Sometimes I forget how great being on a bike can make you feel. How exhilarating it can be. Like, for example, when you don’t ride a bike for two years because you’re pregnant (and then too nauseous and then too spacey and then too enormous and keep kneeing yourself in the belly when you try to peddle) and then because your freshly squeezed newborn doesn’t do anything but scream when you try to use the bike trailer. I forgot then.
But Pickles doesn’t hate the bike trailer anymore. Now she tolerates it for up to two hours at a time. Now it almost always puts her to sleep for a 40 minute nap that she wouldn’t have taken at home (which, much to my surprise, seems to be resulting in better and more sleep nights, weird). Glory glory hallelujah, I am no longer a slave to the Deutsche Bahn.
Not that I don’t like the Deutsche Bahn. I love the Deutsche Bahn. Public transportation in Germany wins all the awards from me. But it can still be a hassle. And it still costs more money than I’d like to be spending on something I could be doing for free (2.60 a pop, 6.somethingorother for a day pass, 9.80 for a group day pass). Because of the lay of the tracks and the waiting and the walking time, I am actually faster than the train when it comes to going into the city. (A sentence that makes me feel like the bike hulk. Heh.)
Now I go out of my way to find reasons to go for a ride, places to journey out to. Like today, when I was here:
The ride took me to a village to the north of Frankfurt, and the way was almost entirely through fields that looked like this, on paved bike paths where I met the occasional walker, dog, or fellow cyclist. The weather looked mean (it was faking), so only a handful of people had braved the backsides of their doors. And the city lurked off in the background, far away from us.
Judging from the kilometer count, it should have taken me 30-40 minutes to find my way to my friend’s apartment this morning. But it turned out that Google maps had invented a path, and I did a lot of backtracking and stopping to check the map. In the end I was almost 2 hours in getting there. But it was a lovely ride.
all hail the yellow orb
Why is self sufficiency so attractive? Why do kids love books about survival? Hell, why do adults love books about survival? My theory is this: power. It is incredibly empowering to know that you can provide for yourself, that, left to your own devices, you will overcome, nary a supermarket or paycheck in sight. Our culture has become one of extreme dependence—dependence on strangers and resources completely out of our control, our concern, our sight. Not to say that dependence in general is bad, but dependence on finite resources, on processes we have no connection with or clue about, that is an uncomfortable kind of dependence. Day to day it is convenient, but if anything disrupts the system, well then, fuck. It is the premise of pretty much ever post-apocalyptic book ever written.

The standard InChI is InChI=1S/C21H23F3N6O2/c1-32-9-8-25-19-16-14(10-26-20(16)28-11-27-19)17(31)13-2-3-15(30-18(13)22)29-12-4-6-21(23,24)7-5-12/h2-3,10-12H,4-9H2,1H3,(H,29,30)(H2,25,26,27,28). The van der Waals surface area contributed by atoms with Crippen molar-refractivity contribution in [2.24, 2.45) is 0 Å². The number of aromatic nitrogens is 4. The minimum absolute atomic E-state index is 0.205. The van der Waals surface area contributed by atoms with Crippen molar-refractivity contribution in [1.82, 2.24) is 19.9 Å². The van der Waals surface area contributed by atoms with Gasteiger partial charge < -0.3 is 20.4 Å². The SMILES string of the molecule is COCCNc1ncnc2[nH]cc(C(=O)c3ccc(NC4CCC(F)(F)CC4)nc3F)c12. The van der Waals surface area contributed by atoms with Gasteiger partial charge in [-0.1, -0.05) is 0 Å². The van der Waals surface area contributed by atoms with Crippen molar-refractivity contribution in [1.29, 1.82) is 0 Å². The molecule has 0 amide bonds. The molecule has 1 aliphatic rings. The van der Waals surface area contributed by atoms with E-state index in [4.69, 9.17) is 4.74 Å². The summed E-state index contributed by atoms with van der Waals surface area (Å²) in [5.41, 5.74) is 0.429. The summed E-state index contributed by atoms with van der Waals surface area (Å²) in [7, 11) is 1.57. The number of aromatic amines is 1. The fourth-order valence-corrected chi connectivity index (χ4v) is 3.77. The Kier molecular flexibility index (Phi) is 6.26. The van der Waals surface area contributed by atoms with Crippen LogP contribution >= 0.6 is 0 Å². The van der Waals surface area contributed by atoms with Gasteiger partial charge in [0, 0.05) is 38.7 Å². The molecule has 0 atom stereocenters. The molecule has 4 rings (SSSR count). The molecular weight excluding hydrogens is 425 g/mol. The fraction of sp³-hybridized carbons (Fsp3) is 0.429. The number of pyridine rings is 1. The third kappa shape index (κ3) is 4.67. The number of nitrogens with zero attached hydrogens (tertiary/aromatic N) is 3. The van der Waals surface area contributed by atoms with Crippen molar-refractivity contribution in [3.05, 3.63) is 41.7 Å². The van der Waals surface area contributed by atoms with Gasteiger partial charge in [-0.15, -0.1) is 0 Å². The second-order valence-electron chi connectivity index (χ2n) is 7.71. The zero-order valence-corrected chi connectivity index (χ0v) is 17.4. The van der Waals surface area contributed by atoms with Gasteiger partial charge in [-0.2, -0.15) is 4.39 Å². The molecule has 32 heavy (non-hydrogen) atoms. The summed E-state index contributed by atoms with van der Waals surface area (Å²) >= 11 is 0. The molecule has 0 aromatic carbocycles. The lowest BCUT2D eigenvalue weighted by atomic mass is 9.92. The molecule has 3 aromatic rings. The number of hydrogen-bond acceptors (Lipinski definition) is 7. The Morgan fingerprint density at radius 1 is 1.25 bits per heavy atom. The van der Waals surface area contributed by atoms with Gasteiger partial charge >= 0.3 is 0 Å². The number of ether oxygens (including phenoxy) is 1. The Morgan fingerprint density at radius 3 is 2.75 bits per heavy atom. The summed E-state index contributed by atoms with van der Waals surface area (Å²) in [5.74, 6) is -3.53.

Which brings me to solar power. I would love to be completely solar powered. But having always lived on Wagenplätze where electricity was just an extension cord away, I have been lazy about it. Solar panels are expensive. Rewiring your plugs is annoying. Buying a computer capable of running on 12-volt juice is not something I am in the mood to do. (After Mac Air, Mac Sun?) For now, it remains a dream. But if we could power our fridge in the summer (we don’t really need it in the winter) with solar power, imagine how much we would save! Someday.
The first of what I assume will be many small steps toward solar power in our lives were two solar lamps. (You can see a picture if you click the link. Pickles wouldn’t let me get a good shot on my way out the door this morning.) I’d been eyeing them for a long time, ever since reading Deek’s review of them over on the Tiny House Blog. And shit, they only cost 15 euros (a bit more expensive over in America). Another friend bought one when he started a new Wagenplatz sans grid electricity (this is actually the standard for most Wagenplätze, fyi), and it looked pretty sweet.
What you get is a lamp, a bit futuristic looking in that Ikea modernity sort of way. A long bendable giraffe neck holds the bulbs, while a round base holds a small solar panel. You pop out the panel, lay it outside in the sun, and wa-la! Electricity. I love that they are cable-less, I love that they come in black, and I love that my reading lamp is now solar-powered. Win-win-win. Win!
I will admit it: I am wasteful with electricity. My main sin being that I sometimes leave lights on when it isn’t strictly necessary. Though it isn’t much (particularly considering that we have light bulbs that use very minimal power), it is something, and that is always too much. Shit, this electricity is coming from nuclear plants. From coal plants. Fuck! I hate that shit!